In 1965, the Georgia General Assembly passed the Recreational Property Act (RPA or the Act), which generally grants landowners protection from liability when they open up their property for recreational purposes. Almost all states have enacted recreational use statutes, and it has been said that these statutes “codify tort principles that are universally recognized in common-law jurisdictions with regard to duties owed by owners and occupiers of property to those who come upon such property merely as licensees to use it for outdoor recreational purposes.” The Georgia version declares, “The purpose of this [law] is to encourage owners of land to make land and water areas available to the public for recreational purposes by limiting the owners’ liability toward persons entering thereon for recreational purposes.” Until recently, the wording of the law has remained largely unaltered since its adoption in 1965. In fact, one of the only changes to the language of the law since 1965 was made in 2014, when the Georgia General Assembly extended the scope of recreational activities to include “aviation activities.
Generally, the RPA allows owners of land to “owe no duty of care to keep the premises safe for entry or use by others for recreational purposes or to give any warning of a dangerous condition, use, structure, or activity on the premises to persons entering for recreational purposes.” Furthermore, when such a recreational property is open to the public for recreational use, the owner does not “[c]onfer upon such person the legal status of an invitee or licensee to whom a duty of care is owed.” This is in contrast to the general premises liability law in Georgia, which states that whenever “an owner or occupier of land, by express or implied invitation, induces or leads others to come upon his premises for any lawful purpose, he is liable in damages to such persons for injuries caused by his failure to exercise ordinary care in keeping the premises and approaches safe.”
On its face, the language and purpose of the RPA are simple. However, because of the simplicity in the language of the statute, Georgia appellate courts have disagreed about how, when, and to whom the RPA should be applied. The Georgia Supreme Court recently defined the test in determining when the RPA applies:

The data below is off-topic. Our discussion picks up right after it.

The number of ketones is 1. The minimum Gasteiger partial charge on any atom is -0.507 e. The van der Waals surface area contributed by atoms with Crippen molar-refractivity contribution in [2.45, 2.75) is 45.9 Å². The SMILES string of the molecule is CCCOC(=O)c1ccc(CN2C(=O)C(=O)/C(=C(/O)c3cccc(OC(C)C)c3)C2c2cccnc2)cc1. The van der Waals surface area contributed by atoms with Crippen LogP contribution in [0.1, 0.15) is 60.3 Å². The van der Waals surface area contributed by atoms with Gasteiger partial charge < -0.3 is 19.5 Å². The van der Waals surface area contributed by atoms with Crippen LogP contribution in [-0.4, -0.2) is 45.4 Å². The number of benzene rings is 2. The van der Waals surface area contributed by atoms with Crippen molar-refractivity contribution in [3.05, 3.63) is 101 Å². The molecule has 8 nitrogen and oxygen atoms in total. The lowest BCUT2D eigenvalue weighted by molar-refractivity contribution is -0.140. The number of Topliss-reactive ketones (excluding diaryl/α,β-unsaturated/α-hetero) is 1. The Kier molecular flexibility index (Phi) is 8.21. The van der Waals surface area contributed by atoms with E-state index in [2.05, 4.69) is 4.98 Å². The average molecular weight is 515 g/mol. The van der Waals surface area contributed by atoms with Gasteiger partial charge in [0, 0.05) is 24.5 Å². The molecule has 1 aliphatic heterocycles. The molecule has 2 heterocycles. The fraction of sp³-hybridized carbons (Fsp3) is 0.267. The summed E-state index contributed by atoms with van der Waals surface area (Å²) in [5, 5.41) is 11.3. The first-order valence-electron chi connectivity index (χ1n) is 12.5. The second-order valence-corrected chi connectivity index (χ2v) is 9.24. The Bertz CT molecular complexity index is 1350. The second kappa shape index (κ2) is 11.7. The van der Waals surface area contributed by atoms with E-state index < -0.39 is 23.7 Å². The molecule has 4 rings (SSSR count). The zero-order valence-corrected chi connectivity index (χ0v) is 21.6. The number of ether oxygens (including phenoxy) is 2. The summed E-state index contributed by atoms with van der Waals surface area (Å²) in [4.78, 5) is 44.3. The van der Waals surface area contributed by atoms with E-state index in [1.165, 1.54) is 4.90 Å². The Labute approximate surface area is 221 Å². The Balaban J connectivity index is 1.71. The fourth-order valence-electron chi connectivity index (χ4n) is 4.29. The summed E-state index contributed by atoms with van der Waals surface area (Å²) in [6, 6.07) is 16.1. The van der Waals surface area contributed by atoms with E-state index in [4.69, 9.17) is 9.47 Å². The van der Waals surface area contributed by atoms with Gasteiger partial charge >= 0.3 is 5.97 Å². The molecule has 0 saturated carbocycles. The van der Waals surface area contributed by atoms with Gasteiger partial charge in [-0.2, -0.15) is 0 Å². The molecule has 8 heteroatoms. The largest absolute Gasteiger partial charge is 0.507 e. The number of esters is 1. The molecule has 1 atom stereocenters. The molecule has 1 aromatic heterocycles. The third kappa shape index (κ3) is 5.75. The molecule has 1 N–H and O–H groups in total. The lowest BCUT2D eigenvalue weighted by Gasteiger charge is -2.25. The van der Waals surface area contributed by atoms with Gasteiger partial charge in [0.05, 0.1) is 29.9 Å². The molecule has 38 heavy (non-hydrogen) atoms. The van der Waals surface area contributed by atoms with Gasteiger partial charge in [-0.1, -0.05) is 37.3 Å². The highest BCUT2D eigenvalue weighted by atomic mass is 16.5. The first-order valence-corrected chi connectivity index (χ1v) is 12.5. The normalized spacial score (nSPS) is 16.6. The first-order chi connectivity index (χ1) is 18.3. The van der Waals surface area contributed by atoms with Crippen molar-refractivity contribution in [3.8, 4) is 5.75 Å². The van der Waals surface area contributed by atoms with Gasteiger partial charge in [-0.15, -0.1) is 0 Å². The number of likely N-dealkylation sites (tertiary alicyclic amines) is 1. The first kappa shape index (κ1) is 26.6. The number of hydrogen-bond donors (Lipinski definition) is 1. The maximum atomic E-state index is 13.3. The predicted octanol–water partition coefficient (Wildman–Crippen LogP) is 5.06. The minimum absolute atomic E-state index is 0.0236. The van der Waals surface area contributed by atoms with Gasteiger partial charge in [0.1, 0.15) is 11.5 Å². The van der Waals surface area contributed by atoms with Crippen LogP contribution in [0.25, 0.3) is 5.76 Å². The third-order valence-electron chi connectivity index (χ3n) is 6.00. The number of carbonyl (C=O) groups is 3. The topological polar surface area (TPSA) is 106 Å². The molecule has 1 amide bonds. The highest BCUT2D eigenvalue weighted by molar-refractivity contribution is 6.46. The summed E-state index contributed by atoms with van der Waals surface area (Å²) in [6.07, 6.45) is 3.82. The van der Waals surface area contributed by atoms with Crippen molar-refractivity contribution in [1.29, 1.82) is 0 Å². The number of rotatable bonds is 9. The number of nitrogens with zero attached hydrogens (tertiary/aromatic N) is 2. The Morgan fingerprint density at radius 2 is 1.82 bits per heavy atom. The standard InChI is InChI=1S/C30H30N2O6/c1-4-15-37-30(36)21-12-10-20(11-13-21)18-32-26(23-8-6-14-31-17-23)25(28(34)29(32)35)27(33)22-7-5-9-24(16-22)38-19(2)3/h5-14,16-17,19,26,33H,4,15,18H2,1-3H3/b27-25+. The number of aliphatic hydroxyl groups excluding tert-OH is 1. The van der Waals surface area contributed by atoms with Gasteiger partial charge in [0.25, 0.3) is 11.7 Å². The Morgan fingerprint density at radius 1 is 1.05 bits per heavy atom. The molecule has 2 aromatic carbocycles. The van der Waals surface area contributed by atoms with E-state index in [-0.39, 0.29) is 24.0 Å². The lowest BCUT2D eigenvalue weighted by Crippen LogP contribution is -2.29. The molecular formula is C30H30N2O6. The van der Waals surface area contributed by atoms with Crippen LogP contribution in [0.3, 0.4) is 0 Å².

[T]he true scope and nature of the landowner’s invitation to use its property, and this determination is informed by two related considerations: (1) the nature of the activity that constitutes the use of the property in which people have been invited to engage, and (2) the nature of the property that people have been invited to use.
In other words, the two-part test’s first question asks whether the activity in which the public was invited to engage was of a kind that qualifies as recreational under the Act, and the second asks whether, at the relevant time, the property was of a sort that is used for recreational purposes.
This two-part test will be discussed further in this Comment, including how the law has recently been applied in Georgia, and what criteria courts do and do not consider when deciding whether the law applies. As this Comment will explain, recent changes on this front indicate that property owners will more easily be able to utilize the protection of the Act.
Another change involving the RPA was sparked when a recent case resulted in an unpopular outcome concerning the injury of a six-year-old girl attending a youth football game. Because of the Georgia Supreme Court’s statutory interpretation of the Act, the little girl was barred from recovering for her injuries. The court’s opinion could not be used for precedent long, however, because the Georgia General Assembly acted remarkably quickly to amend the RPA— altering the language of the law more than any other amendment has since the Act’s adoption in 1965.
This Comment will explain how the new amendment to the RPA, contrary to the new test for determining the applicability of the RPA, will limit property owners’ use of the RPA’s protection, and could even result in many recreational activities being excluded from protection under the Act.
Walker, M. Blake
"Remarks and Recreation: Recent Changes in the Recreational Property Act and the State of the Law Going Forward,"
Mercer Law Review: Vol. 71
, Article 24.
Available at: https://digitalcommons.law.mercer.edu/jour_mlr/vol71/iss1/24